“It’s probably some rich surfer,” echoes a voice through the open tailgate, across the wood-paneled cabinets, and toward the galley where I’m rummaging for a late-morning snack.
Flanked by Camrys and Civics, it’s not surprising that my weekend ride is the buzz of Moonstone Beach. I’ve been piloting a nearly 23-foot-long, 10-foot-tall Interstate 3500, a silver monolith made by Airstream. It’s not the evocative, bullet-shaped trailer from your parents’ Super-8 archives, but rather a less visually striking yet considerably more lavishly appointed Mercedes-Benz Sprinter-based RV that makes Winnebagos look like… well, Winnebagos.
Life is good here in the silver mothership, an apartment on wheels that’s propelled my wife and I over 200 miles from home. Cool air is billowing from the roof-mounted, 13,500 BTU air conditioner, Pacific Ocean swells are crashing against the craggy rocks below, and the missus is sunning on the rear seats, which fold flat to form a makeshift bed. When we arrived in Cambria, California the previous night, we maneuvered this hunk of rolling architecture along a plot of land overlooking the water, and slept the sleep of babies on the bed’s buttery soft surface. More on the road trip in a moment.
Many Class B conversions (that is, van-based RVs) are built on Ford, Dodge, or GM chassis. But this Airstream is the Mercedes-Benz of motor homes — literally.
The Airstream is somewhat of an oddity in the universe of recreational vehicles. Many Class B conversions (that is, van-based RVs) are built on Ford, Dodge, or GM chassis. But this Airstream is the Mercedes-Benz of motor homes — literally. And while I’ve tested numerous triple-pointed stars, this is the first I’ve driven halfway up the California coast that didn’t require booking a hotel room.
Unlike competitors and other models with American iron under the hood, the Airstream is powered by a petite 3.0 liter, intercooled turbodiesel that puts out only 188 horsepower — less than a base model Hyundai Sonata. But torque is the name of the game when it comes to tugging mass, and the mill’s 325 lb-ft of torque is enough to help it to get out of its own way. Kinda.
Launching the Airstream up to legal speeds requires patience for those accustomed to high-revving sports cars, or even reasonably frisky sedans. After all, you’re lugging along a microwave, a two-burner stove, a 3.1 cubic foot fridge, a 19-inch flatscreen TV, a bathroom with a built-in shower, and of course, the proverbial (and literal) kitchen sink. The Corian counter top and freshwater tank capable of holding up to 32 gallons don’t encourage forward movement either. Though once these 8,000-plus pounds of amenities get rolling, acceleration is acceptably expedient, with a subtle whistling that creeps into the cabin as the turbo spools up.
Despite a five-speed automatic gearbox, trundling along at 65 mph translates to a lazy 2,500 rpm. And thanks to the diminutive power plant, it’s possible to attain 18 mpg while draining the 26.4 gallon diesel tank. Handling can get topsy turvy in crosswind conditions and the vehicle’s wide sweep during low speed turns requires full attention from the uninitiated. But the Airstream is generally manageable by most drivers when posted speed limits (and common sense) are obeyed. Incidentally, ride quality is sufficiently controlled at most speeds, but the back of the bus has a tendency to gyrate at highway velocities, making at-speed power naps all but impossible.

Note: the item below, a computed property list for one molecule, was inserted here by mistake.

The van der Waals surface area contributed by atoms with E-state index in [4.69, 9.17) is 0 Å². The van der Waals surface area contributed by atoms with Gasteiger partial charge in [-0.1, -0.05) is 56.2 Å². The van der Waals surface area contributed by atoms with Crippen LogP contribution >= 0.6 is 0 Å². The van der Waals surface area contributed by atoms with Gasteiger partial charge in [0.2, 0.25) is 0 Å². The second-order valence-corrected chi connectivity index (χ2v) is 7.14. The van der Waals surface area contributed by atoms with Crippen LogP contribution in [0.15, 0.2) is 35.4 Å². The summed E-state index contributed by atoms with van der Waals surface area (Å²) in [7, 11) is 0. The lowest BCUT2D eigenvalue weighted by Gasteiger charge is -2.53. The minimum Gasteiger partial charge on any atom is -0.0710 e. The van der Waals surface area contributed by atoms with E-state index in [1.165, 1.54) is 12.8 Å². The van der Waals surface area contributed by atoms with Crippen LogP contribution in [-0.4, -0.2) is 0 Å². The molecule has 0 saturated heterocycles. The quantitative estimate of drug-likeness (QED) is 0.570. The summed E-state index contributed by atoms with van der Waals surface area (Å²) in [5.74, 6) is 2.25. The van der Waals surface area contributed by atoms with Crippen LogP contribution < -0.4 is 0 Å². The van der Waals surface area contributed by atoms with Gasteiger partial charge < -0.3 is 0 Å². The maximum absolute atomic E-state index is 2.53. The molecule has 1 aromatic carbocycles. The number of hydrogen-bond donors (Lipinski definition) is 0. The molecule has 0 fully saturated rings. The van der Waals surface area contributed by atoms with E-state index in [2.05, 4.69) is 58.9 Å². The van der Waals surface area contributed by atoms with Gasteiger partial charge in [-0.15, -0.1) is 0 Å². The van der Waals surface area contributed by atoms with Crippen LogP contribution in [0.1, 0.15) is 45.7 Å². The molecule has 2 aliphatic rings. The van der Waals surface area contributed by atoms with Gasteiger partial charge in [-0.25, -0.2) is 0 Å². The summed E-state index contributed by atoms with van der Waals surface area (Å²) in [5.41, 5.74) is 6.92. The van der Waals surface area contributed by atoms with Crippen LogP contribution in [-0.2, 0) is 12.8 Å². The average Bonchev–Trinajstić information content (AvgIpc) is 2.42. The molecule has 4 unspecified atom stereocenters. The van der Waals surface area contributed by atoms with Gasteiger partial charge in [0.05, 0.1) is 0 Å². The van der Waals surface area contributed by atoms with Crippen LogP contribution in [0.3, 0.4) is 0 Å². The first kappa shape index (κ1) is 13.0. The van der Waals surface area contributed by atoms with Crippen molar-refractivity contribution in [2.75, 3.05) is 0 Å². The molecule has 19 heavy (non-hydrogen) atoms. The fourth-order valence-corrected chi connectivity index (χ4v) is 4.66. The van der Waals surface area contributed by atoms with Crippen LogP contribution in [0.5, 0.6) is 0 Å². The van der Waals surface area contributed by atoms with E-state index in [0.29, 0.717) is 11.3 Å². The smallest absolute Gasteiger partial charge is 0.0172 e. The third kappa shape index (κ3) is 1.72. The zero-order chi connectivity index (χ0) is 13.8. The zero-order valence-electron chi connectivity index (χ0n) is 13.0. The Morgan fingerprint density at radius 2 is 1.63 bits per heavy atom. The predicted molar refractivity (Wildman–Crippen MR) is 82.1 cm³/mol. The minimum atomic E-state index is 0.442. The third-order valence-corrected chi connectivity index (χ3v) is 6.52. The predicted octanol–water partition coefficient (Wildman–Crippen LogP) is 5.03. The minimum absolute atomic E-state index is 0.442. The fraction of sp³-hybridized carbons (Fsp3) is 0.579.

Parking the beast requires acclimating yourself to its tall-yet-narrow proportions, aided by a video camera that transmits an aft view to a small screen where the rear view mirror would sit. Amateur arborists note: if you position this bad boy near any sort of low-lying trees, branches will be compromised.
Which brings us back to our improvised beachfront property here in beautiful Cambria. If we were entertaining guests, the front captain’s chairs would be swiveled rearward and the table inserted into its aluminum base for aperitifs, with incidental light and an ocean breeze spilling in from the sliding side door. We could run accessories off the twin 12-volt batteries and fire up the 2.5 kW generator when necessary (a 50-watt solar panel is an available option.) And while the Interstate can travel with up to eight passengers, it only sleeps two, which would leave our hypothetical guests scrambling to find some place to cozy up before nightfall. But it’s just the two of us, scribbling away at our laptops as we field questions from curious strangers.
If my weekend escape is any evidence, the Airstream is a surprisingly efficient, luxurious, and comfortable way to go road-tripping. While its skinny proportions don’t quite feel congruous with the broad scale of the American West, think of this six-wheeled ride as a Euro take on the RV, trading square footage for fuel thriftiness, a smaller footprint, and maneuverability. Nitpickers may fault the faux wood on the dashboard and a few rough edges around the Alcantara-trimmed interior panels, but the Interstate’s $121,274 starting price makes it, pound-for-pound, a relative bargain.
The Airstream Interstate 3500 uncovered intriguing aspects of the motor-home lifestyle, delivering an ultra-civilized camping experience that adds a new dimension to road travel. That said, I personally haven’t quite reached the life stage where I’m inspired to crisscross America, Albert Brooks-style, in an RV.
But would I indulge if I were a rich surfer? Like, totally, dude.
WIRED A Winnebago for the stylish set. Thrifty fuel economy enables 475-mile cruising range. Plush interior and swanky indirect lighting lends a sense of occasion to overnighting.
TIRED Plasticky dashboard bits don’t live up to the plush leather seats or wood cabinets. Wish it had more classic Airstream caché, less über-van mojo. Rear overhang turns the convertible sofa into a trampoline at highway speeds.
Photos by Basem Wasef/Wired